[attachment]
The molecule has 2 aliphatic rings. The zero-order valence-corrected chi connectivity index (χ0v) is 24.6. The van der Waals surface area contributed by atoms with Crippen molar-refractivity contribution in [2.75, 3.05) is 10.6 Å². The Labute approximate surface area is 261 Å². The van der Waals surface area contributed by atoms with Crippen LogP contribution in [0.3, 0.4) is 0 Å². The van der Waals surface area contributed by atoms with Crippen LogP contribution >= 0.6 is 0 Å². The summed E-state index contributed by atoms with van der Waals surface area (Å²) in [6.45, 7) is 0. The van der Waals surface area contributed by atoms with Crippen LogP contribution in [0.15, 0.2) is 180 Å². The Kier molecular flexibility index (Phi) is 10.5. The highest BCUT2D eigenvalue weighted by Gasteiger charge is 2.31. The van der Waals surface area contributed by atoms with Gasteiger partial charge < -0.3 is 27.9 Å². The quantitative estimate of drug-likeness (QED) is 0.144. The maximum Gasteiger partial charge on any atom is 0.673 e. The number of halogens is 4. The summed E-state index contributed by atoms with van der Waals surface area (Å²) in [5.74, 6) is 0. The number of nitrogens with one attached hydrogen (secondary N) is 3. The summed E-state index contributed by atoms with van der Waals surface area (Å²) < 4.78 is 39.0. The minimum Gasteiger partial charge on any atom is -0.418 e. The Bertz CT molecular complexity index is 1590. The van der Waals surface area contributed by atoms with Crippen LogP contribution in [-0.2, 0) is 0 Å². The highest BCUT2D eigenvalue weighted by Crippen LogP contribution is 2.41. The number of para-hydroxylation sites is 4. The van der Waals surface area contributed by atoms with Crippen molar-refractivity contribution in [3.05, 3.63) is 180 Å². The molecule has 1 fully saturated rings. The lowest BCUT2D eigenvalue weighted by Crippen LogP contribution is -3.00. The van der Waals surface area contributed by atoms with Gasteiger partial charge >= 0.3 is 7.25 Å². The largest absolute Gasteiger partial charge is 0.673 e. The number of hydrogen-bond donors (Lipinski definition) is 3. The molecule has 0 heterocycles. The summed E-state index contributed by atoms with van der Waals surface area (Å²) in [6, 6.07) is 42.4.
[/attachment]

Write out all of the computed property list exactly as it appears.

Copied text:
The molecule has 2 aliphatic rings. The zero-order valence-corrected chi connectivity index (χ0v) is 24.6. The van der Waals surface area contributed by atoms with Crippen molar-refractivity contribution in [2.75, 3.05) is 10.6 Å². The Labute approximate surface area is 261 Å². The van der Waals surface area contributed by atoms with Crippen LogP contribution in [0.3, 0.4) is 0 Å². The van der Waals surface area contributed by atoms with Crippen LogP contribution >= 0.6 is 0 Å². The summed E-state index contributed by atoms with van der Waals surface area (Å²) in [6.45, 7) is 0. The van der Waals surface area contributed by atoms with Crippen LogP contribution in [0.15, 0.2) is 180 Å². The Kier molecular flexibility index (Phi) is 10.5. The highest BCUT2D eigenvalue weighted by Gasteiger charge is 2.31. The van der Waals surface area contributed by atoms with Gasteiger partial charge < -0.3 is 27.9 Å². The quantitative estimate of drug-likeness (QED) is 0.144. The maximum Gasteiger partial charge on any atom is 0.673 e. The number of halogens is 4. The summed E-state index contributed by atoms with van der Waals surface area (Å²) in [5.74, 6) is 0. The number of nitrogens with one attached hydrogen (secondary N) is 3. The summed E-state index contributed by atoms with van der Waals surface area (Å²) < 4.78 is 39.0. The minimum Gasteiger partial charge on any atom is -0.418 e. The Bertz CT molecular complexity index is 1590. The van der Waals surface area contributed by atoms with Crippen LogP contribution in [-0.2, 0) is 0 Å². The highest BCUT2D eigenvalue weighted by Crippen LogP contribution is 2.41. The number of para-hydroxylation sites is 4. The van der Waals surface area contributed by atoms with Crippen molar-refractivity contribution in [3.05, 3.63) is 180 Å². The molecule has 1 fully saturated rings. The lowest BCUT2D eigenvalue weighted by Crippen LogP contribution is -3.00. The van der Waals surface area contributed by atoms with Gasteiger partial charge >= 0.3 is 7.25 Å². The largest absolute Gasteiger partial charge is 0.673 e. The number of hydrogen-bond donors (Lipinski definition) is 3. The molecule has 0 heterocycles. The summed E-state index contributed by atoms with van der Waals surface area (Å²) in [6, 6.07) is 42.4.